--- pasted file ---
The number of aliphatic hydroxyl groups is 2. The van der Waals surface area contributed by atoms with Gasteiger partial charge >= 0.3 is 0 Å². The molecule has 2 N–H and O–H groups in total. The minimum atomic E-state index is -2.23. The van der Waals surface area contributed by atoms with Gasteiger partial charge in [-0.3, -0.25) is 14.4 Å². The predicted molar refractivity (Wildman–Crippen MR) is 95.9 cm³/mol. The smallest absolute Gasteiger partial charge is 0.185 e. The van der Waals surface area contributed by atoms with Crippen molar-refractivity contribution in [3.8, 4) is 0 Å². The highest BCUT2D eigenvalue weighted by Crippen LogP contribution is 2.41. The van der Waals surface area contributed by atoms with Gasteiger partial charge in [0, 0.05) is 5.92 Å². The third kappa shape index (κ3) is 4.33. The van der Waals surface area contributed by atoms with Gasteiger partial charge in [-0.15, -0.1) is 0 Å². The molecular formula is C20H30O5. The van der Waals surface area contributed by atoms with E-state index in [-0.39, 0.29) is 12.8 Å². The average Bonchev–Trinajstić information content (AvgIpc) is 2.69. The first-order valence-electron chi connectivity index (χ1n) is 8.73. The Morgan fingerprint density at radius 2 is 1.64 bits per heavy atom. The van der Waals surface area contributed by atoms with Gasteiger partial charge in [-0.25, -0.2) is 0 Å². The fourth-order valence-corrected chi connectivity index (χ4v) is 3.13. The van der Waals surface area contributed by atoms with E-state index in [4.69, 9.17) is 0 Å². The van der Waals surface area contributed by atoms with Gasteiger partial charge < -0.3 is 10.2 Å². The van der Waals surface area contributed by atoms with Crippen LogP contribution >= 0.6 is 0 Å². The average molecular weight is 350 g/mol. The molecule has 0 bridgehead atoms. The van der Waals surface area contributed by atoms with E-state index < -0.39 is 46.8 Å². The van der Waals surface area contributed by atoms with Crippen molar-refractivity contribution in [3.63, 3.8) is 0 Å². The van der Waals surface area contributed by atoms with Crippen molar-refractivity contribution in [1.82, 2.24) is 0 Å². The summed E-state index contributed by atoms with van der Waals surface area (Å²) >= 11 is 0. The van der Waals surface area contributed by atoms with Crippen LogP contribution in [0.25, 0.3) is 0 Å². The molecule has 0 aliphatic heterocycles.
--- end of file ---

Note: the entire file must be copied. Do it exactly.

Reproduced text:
The number of aliphatic hydroxyl groups is 2. The van der Waals surface area contributed by atoms with Gasteiger partial charge >= 0.3 is 0 Å². The molecule has 2 N–H and O–H groups in total. The minimum atomic E-state index is -2.23. The van der Waals surface area contributed by atoms with Gasteiger partial charge in [-0.3, -0.25) is 14.4 Å². The predicted molar refractivity (Wildman–Crippen MR) is 95.9 cm³/mol. The smallest absolute Gasteiger partial charge is 0.185 e. The van der Waals surface area contributed by atoms with Crippen molar-refractivity contribution in [3.8, 4) is 0 Å². The highest BCUT2D eigenvalue weighted by Crippen LogP contribution is 2.41. The van der Waals surface area contributed by atoms with Gasteiger partial charge in [0, 0.05) is 5.92 Å². The third kappa shape index (κ3) is 4.33. The van der Waals surface area contributed by atoms with Gasteiger partial charge in [-0.15, -0.1) is 0 Å². The molecular formula is C20H30O5. The van der Waals surface area contributed by atoms with E-state index in [-0.39, 0.29) is 12.8 Å². The average Bonchev–Trinajstić information content (AvgIpc) is 2.69. The first-order valence-electron chi connectivity index (χ1n) is 8.73. The Morgan fingerprint density at radius 2 is 1.64 bits per heavy atom. The van der Waals surface area contributed by atoms with Gasteiger partial charge in [-0.25, -0.2) is 0 Å². The fourth-order valence-corrected chi connectivity index (χ4v) is 3.13. The van der Waals surface area contributed by atoms with E-state index in [4.69, 9.17) is 0 Å². The van der Waals surface area contributed by atoms with Gasteiger partial charge < -0.3 is 10.2 Å². The van der Waals surface area contributed by atoms with Crippen LogP contribution >= 0.6 is 0 Å². The average molecular weight is 350 g/mol. The molecule has 0 bridgehead atoms. The van der Waals surface area contributed by atoms with E-state index < -0.39 is 46.8 Å². The van der Waals surface area contributed by atoms with Crippen molar-refractivity contribution in [3.63, 3.8) is 0 Å². The van der Waals surface area contributed by atoms with Crippen molar-refractivity contribution in [1.82, 2.24) is 0 Å². The summed E-state index contributed by atoms with van der Waals surface area (Å²) >= 11 is 0. The van der Waals surface area contributed by atoms with Crippen LogP contribution in [0.25, 0.3) is 0 Å². The molecule has 0 aliphatic heterocycles.